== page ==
In many parts of the United States-and the world-water is taken for granted. But anyone who lives in a dry area knows that water is extremely precious, and can play hard-to-get. Water is essential for life, health, and the food supply.
Yet water is often squandered. It's all-too-common for people to leave the water on full-force, instead of just turning it on when they actually need it. Thus, for many people, it's probably easier to reduce water use in and around the home than any other resource-because so few people even think about it.
While industry and agriculture account for most water use, household water consumption could easily be cut in half or better. May as well get in the habit now, before water bills start to skyrocket!
Many of the tips in this section revolve around a few basic principles: Turn the water off when it's not actively needed, shorten the time the water is on, avoid waste, and use less force at a time Here are some ideas; you'll find more in the laundry chapter:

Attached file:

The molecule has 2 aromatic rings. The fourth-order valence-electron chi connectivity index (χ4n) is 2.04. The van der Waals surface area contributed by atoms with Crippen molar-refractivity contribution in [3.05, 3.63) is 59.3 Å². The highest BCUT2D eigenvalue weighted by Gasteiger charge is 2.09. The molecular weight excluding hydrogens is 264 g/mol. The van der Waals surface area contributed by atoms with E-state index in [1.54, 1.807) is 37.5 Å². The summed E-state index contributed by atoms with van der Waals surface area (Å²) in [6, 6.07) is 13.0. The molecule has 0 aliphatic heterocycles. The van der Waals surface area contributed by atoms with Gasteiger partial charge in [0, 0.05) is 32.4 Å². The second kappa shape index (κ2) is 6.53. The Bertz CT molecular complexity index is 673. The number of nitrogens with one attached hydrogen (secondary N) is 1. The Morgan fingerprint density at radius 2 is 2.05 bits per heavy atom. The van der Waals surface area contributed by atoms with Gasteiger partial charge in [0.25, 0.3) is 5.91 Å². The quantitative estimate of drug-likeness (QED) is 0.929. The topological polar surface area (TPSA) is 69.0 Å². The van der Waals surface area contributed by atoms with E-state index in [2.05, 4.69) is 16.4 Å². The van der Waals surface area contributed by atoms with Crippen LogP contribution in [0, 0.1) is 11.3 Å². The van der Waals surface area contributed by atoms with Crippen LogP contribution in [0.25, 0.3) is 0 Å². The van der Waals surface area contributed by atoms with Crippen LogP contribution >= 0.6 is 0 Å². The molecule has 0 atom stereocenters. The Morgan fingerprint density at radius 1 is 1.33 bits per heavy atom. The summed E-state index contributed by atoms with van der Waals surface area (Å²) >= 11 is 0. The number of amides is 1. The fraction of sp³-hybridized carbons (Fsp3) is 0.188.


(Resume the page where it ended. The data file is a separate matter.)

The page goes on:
Free and Easy
- Washing Dishes in a Dishwasher: Learn the secrets of loading your dishwasher (in mine, I can fit pretty much all the prep and cooking dishes for a dinner that serves eight people). Load it as full as you can without interfering with the water's ability to get to the tough places. And if you've got something like an eight-quart soup pot or a large mixing bowl, consider washing it by hand sometimes-and freeing up the space for six or eight plates and bowls. Presoaking in a dishpan gets them a lot cleaner. And turning off the "dry" cycle saves a lot of energy.
- Washing Dishes By Hand: Scrape food residues into the compost, dog's dish, or trash. Then let the dishes soak for a few minutes in a dishpan with hot, soapy water. Sponge them with the water off, and then rinse in a light stream of water.
- Cooking: Pasta packages always ask you to use far more water than you need. You'll save not only water but energy if you only fill the pot to about twice the height of the uncooked pasta (and you'll save even more energy if you turn the burner off for the last 1-2 minutes before you drain). Also, if you steam or boil vegetables, save the cooking water for soup stock.